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The Importance of Dental Care During Pregnancy

Young pregnant woman in dentist office
Oral care is especially important when you're pregnant. Hormones can affect your gums and teeth, and bacteria from infections could have an effect on your baby.
Though you've likely heard many myths and misinformation about dental care and pregnancy, seeing your dentist and taking care of your teeth won't harm your baby. However, you may need to change a few things about your dental care so that both you and your baby remain healthy.

Common Tooth Problems During Pregnancy

Many of these problems can happen at any time of your life; however, they are more likely to give you trouble when you're pregnant.
Your gums may swell and become more sensitive during your pregnancy. Elevated hormone levels also contribute to the growth of bacteria in the mouth. In addition, your immune system might not recognize or fight the problem in the same way that it did before you were pregnant. In most cases, this problem subsides after the end of the pregnancy.
Pregnancy Granuloma
These are also known as pregnancy tumors, but they are not cancerous. They appear as small lumps or nodules that develop above the upper gum line and sometimes between the teeth.
Pregnancy granulomas are sometimes sensitive and bleed easily. Usually they cause few other problems and disappear after the baby is born. Keeping up with your oral hygiene can reduce your risk of getting granulomas.
Increased Chance of Tooth Decay
Your mouth changes during pregnancy and your saliva may become more acidic. You may also have problems with both a dry mouth as well as excess saliva. These problems contribute to an increase in the bad bacteria on your teeth and make you more susceptible to tooth decay.
Tooth Erosion
If you have a lot of morning sickness and vomit often, then your stomach acids can put your teeth at greatest risk of erosion. When this happens, do not brush your teeth right away as this could make the problem worse. Instead, rinse your teeth and mouth with water or water and baking soda, and wait at least a half hour before brushing.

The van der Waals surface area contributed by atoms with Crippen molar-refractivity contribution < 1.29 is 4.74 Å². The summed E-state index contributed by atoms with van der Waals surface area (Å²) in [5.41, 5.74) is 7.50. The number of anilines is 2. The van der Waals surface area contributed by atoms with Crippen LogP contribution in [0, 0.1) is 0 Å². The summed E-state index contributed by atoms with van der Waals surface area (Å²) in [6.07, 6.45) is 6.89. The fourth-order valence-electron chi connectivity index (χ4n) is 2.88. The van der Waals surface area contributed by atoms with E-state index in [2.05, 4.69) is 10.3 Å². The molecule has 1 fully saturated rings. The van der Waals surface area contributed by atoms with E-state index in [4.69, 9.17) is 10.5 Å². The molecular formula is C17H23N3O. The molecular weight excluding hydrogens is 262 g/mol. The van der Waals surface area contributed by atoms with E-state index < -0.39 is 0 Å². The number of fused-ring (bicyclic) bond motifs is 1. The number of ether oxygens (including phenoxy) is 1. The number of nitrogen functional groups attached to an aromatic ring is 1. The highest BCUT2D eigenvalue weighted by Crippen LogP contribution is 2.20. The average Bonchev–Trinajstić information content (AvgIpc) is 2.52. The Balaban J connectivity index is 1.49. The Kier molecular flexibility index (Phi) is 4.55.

Tooth Care During Pregnancy

During pregnancy, you should be extra diligent about flossing with fluoride and brushing your teeth at least twice a day. You can also use a non-alcoholic, fluoridated mouthwash when needed to help prevent tooth decay. When you brush, use a toothbrush with soft bristles and brush along the gumline. In addition, limit sugary snacks and refined carbohydrates and eat foods high in calcium.

Dentist Visits During Pregnancy

The best time to visit the dentist for a full checkup and cleaning is before you get pregnant. However, seeing your dentist any time during your pregnancy is safe. That said, dentists recommend that you schedule appointments for the second trimester to avoid any chance of possible influence on the baby's development. 
Tell your dentist that you're pregnant or might be pregnant during your visits. If you're having any type of dental issue, don't let your pregnancy stop you from saving your teeth. X-rays are considered to be safe because the radiation is low and you'll be protected by a lead apron.
You have no excuse for not taking care of your teeth during pregnancy. In fact, doing so will not only protect your baby but will also help you maintain healthy teeth. Talk to your OB-GYN as well as your dentist about any problems with your teeth during your pregnancy.
If you are having a dental problem or just want to get a routine checkup either before or during your pregnancy, contact us at Ackley Dental Group for a consultation and appointment.


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